For our trip to Vietnam and in particular our trip to go trekking in the Sapa mountains and valleys, I had got a new mid-size hiking pack the Helly Hansen Vanir+ 35L Backpack. This excellent 35L pack is perfect for weekends or shorter periods on the trail or as carry on luggage for flights. We had taken bigger 60 litre backpacks for our trip to Vietnam, but for our time in Sapa we decided to downsize and both share this 35 litre bag.
As we are pretty good at packing light, we found that this bag was adequately sized for two people’s gear for a few nights. We managed to get everything we needed inside the pack, although it wouldn’t have been a problem if it didn’t as the Vanir+ has a really useful expandable front pocket. There is also an external daisy-chain which can be used to clip extra pieces of kit to the outside if you are really desperate.
Like all of the Helly Hansen gear that I have owned, the Vanir+ backpack has some really nice touches and clever pieces of design. It has a useful trekking pole attachment for stowing your poles when not in use. I think this is a great feature on any hiking pack as hiking poles are something that you need during parts of a trek but not at others. Having a place to keep them secure is really useful and keeps your hands free when they’re not needed. For a nice aesthetic touch they have printed a reflective HH logo in the backpack – this not only looks cool but I guess could help your bag to be spotted a little better in the dark!
On top of the bag, there is a quite sizeable external pocket in the lid. This held a descent amount of gear and I used it to keep my wallet, sunglasses, sun-cream and a few snacks inside when we were hiking. There is also a key hook inside this pocket which is useful for a little added security and to make it easy to locate your keys as you can fit a lot of other bits and pieces in this pocket.
I was especially impressed with the quick opening mechanism on the collar. This is something I’ve only seen on my large nearly £200 Osprey pack and was a nice feature on a smaller and less pricey bag. It allows you to open the top of the bag easily and with one hand. It sounds like a small feature but it proves very useful especially when trying to get things in and out of the bag when on the go.
When using this as a weekend bag, something I really like is the full front opening to the main compartment. In addition to the quick opening top entry to the bag there is also a full front zip, which means you can get to all the contents very easily, even the gear at the very bottom (and without having to take the entire contents of the pack out). I found this awesome for our trekking trip in Vietnam as we could easily get to all of our clothes and kit. In cities, this feature could prove to be a slight problem regarding security but when we were in Hanoi, all I did was connect the two zip pulls using a key-ring, as this stops any unwanted hands easily getting inside your bag and therefore, makes all the contents nice and secure.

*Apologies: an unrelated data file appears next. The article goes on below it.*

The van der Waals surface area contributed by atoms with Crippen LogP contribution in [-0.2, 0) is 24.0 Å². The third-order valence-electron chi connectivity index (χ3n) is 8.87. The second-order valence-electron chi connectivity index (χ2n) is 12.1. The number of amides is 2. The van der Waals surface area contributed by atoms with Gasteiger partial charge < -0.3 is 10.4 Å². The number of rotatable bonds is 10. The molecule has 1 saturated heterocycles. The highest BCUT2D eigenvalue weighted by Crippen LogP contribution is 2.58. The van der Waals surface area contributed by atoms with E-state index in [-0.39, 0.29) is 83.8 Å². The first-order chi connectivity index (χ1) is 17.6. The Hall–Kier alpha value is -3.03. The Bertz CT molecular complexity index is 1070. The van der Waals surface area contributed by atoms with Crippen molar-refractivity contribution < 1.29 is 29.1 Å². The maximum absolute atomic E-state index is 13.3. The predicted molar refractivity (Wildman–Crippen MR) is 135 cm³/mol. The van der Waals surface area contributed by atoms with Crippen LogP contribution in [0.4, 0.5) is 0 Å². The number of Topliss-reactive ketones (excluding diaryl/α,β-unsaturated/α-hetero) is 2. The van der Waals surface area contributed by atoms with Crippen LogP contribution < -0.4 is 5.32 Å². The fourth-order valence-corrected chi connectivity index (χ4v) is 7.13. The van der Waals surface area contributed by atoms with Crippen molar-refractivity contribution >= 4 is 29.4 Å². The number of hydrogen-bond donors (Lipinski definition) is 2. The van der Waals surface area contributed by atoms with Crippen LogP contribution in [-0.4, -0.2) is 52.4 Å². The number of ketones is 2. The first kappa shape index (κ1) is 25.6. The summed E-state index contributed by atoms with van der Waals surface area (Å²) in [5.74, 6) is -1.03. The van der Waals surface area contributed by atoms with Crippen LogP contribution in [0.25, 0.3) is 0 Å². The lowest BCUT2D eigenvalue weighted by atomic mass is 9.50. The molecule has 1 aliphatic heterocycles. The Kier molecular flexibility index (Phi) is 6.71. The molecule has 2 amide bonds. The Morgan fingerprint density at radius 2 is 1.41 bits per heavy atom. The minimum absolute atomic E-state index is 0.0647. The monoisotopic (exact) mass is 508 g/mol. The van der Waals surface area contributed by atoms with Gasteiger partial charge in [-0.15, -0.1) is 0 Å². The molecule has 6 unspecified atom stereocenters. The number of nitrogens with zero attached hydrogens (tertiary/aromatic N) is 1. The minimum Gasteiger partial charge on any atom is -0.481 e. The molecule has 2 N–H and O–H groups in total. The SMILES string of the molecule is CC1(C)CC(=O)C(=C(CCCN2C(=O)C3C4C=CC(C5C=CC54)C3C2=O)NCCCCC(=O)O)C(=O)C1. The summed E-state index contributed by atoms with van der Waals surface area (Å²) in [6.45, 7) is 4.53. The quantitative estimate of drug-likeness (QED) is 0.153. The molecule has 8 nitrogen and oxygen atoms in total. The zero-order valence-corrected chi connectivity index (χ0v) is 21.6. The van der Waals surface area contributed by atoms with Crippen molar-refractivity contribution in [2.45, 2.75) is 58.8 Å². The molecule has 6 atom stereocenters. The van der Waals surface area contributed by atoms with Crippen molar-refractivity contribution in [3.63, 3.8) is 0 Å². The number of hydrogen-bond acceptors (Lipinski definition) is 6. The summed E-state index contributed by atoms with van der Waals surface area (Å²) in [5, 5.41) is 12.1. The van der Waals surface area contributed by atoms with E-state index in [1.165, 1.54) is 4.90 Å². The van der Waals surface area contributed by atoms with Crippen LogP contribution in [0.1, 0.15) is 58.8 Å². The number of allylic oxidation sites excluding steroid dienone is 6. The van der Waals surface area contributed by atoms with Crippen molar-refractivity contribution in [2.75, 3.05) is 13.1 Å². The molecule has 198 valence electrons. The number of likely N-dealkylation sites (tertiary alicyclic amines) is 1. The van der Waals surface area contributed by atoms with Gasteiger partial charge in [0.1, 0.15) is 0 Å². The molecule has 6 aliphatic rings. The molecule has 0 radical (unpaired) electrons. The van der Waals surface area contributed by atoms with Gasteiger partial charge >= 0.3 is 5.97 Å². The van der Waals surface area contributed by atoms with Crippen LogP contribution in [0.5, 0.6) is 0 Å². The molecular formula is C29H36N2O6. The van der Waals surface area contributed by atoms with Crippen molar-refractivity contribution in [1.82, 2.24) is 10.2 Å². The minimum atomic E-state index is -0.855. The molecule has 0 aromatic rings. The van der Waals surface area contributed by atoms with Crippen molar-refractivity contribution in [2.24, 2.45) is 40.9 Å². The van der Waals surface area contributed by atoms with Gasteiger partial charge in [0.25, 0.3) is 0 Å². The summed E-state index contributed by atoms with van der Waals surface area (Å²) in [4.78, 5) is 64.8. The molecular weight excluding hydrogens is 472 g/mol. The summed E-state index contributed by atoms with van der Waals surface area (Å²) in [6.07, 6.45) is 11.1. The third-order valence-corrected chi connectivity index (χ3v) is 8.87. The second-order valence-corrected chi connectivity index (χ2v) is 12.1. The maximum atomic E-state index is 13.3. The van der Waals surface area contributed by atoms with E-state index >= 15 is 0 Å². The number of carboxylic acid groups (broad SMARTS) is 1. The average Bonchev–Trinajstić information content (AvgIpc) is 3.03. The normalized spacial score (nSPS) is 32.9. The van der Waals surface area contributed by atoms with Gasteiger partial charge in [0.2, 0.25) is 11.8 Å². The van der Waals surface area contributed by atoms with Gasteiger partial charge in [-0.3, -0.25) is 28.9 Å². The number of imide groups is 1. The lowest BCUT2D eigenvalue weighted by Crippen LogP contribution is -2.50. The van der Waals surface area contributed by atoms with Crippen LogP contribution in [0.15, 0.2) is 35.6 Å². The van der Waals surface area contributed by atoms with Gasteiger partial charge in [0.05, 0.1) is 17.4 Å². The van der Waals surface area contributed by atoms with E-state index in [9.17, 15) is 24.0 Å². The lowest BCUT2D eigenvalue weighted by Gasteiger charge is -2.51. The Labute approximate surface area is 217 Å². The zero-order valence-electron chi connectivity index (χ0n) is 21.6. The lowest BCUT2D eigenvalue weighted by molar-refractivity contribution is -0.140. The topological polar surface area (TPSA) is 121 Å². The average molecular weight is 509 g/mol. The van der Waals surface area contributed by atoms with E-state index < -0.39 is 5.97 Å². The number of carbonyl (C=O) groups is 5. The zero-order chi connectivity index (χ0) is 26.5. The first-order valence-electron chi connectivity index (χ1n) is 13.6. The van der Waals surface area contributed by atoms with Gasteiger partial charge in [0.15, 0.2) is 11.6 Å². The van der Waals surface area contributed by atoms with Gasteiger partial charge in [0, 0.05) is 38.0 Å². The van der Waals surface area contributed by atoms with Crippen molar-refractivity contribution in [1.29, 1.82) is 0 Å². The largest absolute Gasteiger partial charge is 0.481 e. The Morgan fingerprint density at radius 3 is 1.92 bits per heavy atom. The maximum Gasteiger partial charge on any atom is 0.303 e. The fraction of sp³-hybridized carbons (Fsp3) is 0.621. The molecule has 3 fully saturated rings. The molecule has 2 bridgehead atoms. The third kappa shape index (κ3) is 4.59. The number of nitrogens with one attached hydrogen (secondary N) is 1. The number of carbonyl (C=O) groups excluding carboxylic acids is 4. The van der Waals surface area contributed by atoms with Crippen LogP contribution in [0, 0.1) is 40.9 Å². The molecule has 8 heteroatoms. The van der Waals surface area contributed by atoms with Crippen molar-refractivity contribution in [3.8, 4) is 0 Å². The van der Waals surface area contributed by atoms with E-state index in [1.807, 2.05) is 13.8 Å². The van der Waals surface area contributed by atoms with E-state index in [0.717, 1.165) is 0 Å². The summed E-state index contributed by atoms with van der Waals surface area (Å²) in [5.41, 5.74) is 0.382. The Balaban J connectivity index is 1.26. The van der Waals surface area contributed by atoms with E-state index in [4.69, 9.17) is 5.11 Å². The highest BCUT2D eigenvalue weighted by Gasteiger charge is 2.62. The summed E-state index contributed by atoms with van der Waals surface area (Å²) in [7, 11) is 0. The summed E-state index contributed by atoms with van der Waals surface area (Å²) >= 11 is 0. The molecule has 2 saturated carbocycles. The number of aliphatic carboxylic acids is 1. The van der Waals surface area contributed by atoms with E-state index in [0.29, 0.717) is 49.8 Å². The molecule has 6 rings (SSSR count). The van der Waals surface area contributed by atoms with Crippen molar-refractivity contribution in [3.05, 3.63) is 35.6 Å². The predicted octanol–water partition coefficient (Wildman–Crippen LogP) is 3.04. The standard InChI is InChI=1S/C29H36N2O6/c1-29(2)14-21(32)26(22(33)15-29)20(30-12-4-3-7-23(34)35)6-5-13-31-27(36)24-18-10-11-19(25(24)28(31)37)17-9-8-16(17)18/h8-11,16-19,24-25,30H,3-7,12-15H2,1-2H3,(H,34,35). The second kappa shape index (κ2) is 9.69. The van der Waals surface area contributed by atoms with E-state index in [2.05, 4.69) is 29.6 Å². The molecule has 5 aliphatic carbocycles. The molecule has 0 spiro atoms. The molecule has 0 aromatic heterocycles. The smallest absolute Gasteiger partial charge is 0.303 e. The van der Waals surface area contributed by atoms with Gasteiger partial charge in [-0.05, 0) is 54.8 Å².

On the each side of the bag, there are compression straps to help balance the pack and keep the weight flat against your back. There is also an adjustable side pocket on each side. These are really good for water bottles and were deep enough that I never had a bottle fall out, which I’ve found annoying on other packs with shallower side pockets. They are also adjustable so that it doesn’t matter how large your bottle or gear is, you can get it secure in these side pockets.
During our time in Vietnam, we experienced temperatures up to the mid thirties (in Celsius). The humidity while in some of the mountain valleys and areas of jungle was really quite intense too. Luckily for me, this pack has a semi-ventilated back panel. I found that this did an excellent job of stopping my back from getting too hot and teamed up with technical tee, stopped me from becoming uncomfortable.
On the subject of hot weather, the Vanir+ also has you covered when it comes to staying hydrated. It has a bladder sleeve at the back of the pack and the hose is guided through a loop on your shoulder strap. This would make it easy to drink on the go as it keeps the hose exactly where you want it. I prefer tradition water bottles to water bladders myself, but I’ve also found use for the sleeve as a tablet, notebook or document holder.
If you are carrying any pack that has much weight for any real amount of time, I’d always recommend having a waist belt. This is really important as, with a decent belt, it will take the majority of the weight off the pack and place it comfortably on your hips. Without a waist belt, all the weight falls solely on your shoulders, which, after a few hours – let a lone a few days – becomes less than comfortable. As well as the padded waist belt, there is also a sternum strap, which I find useful when scrambling over rocks as it keeps the pack stable on your back. As a little added bonus, this strap’s clip has a little built-in whistle, which could prove very handy in an emergency.
The final feature of the Vanir+ backpack which I’d like